Social media giant Facebook has added its voice in opposition to the proposed NMBC, saying it would have to prioritise other markets and stop hosting news in Australia; Google, meanwhile, has said it would need to pull out of the Australian search market.

Why it matters: Termed blackmail by one senator, the escalation of now both companies’ opposition to a law that would vastly strengthen the position of news media companies against platforms, is a significant new step.

Facebook: In a blog post, Facebook’s managing director for Australia, Will Easton, said that given the possibility of the law, it was already prioritising other countries for investment until it understood the impact. “There’s no other law like this in Australia,” he wrote. “No other business is forced into a highly uncertain binding arbitration process where the government decides who enters these agreements and forces payment from the provider of a free service.”

Google: The search giant’s ultimatum was perhaps more serious. Speaking in an Australian Senate hearing on Friday, Google Australia’s Managing Director, Mel Silva, called the proposals “unworkable,” adding: “If the code becomes law, Google would have no real choice but to stop providing search in Australia.”

It follows news earlier this month that Google had begun experimenting how search might look in the country without commercial news, in a move widely seen to demonstrate the company’s market power.

What is the law? Designed to correct what the Australian Competition & Consumer Commission regards as “acute power imbalances,” the NMBC would allow news organisations to bargain collectively with the platforms, rather than on the title-by-title negotiations that happen now.

If they are unsuccessful in their negotiations within three months, they will be able to request arbitration to determine how much Google or Facebook must pay. Platforms must also notify publishers of algorithmic changes ahead of time and could face fines for not abiding.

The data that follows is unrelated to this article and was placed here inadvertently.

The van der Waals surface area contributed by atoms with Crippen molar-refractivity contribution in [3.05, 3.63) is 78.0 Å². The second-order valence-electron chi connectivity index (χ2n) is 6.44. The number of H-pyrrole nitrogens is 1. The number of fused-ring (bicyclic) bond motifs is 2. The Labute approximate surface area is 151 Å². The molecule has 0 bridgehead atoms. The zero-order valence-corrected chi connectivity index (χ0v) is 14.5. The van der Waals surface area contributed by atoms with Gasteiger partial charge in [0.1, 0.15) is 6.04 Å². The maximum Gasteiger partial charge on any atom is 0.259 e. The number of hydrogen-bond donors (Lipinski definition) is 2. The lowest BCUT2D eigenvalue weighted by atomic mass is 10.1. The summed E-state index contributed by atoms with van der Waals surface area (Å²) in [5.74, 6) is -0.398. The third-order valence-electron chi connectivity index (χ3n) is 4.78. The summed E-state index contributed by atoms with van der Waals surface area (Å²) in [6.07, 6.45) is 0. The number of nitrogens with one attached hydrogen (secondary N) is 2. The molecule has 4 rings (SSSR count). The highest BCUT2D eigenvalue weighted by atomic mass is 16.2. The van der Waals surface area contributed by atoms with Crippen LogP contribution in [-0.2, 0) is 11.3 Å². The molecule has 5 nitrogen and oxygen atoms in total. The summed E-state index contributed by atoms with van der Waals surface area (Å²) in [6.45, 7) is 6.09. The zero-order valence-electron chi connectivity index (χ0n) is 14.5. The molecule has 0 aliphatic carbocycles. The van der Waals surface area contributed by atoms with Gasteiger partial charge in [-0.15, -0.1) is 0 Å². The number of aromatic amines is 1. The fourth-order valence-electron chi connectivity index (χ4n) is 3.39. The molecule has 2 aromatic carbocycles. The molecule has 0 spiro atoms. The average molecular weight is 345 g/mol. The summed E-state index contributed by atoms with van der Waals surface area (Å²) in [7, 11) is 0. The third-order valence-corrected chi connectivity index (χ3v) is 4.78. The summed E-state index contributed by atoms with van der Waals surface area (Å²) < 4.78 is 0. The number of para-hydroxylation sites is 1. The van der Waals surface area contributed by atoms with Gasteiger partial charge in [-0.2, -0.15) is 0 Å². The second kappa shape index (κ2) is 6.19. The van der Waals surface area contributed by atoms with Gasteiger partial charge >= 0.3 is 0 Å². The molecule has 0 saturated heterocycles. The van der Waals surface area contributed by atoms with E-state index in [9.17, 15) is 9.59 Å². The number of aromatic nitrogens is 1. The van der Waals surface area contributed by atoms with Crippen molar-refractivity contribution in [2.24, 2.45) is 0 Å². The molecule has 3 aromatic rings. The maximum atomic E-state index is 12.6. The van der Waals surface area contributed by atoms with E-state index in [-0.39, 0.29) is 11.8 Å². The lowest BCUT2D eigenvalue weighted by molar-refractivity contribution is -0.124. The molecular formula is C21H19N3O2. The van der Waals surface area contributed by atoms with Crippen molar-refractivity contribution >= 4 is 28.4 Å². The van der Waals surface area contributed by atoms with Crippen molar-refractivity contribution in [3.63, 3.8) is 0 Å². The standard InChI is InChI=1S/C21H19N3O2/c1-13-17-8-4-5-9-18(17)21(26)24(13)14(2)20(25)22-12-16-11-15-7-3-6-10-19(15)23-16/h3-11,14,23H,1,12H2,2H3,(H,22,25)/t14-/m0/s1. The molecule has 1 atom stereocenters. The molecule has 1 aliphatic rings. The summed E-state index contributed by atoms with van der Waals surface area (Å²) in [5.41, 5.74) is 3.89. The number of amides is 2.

Bottom line: The ultimatums, such as they stand, reflect the importance of the platforms, especially Google. Though Facebook would be a strange place without links, a social network could continue to function. Google, meanwhile, shows itself not only to be massively powerful, but tantamount to a utility.

Oddly, the talk – broadly perceived as threats – from the platforms comes during a week that Google agreed to pay French publishers for news, and struck a global deal with Reuters. While Facebook agreed a deal in December with a handful of UK newspapers.

A compelling read comes from the New York Times, which suggests that the companies' concern is less about payment, and more about having to pay publishers on terms other than their own.

The draft law is by no means perfect and has drawn criticism from internet titans like its inventor, Sir Tim Berners-Lee, who argues that as it stands the law could set a dangerous precedent over payments for linking, links being the basis of an open internet.

It’s an important argument, given that Google and Facebook (with its coming News product) don’t simply link and provide traffic to news publishers; they slightly repackage or reframe the news in order to add a richer experience. It’s this experience that they advertise against.

Sourced from FT, WARC, CNN, The Guardian, New York Times, The Conversation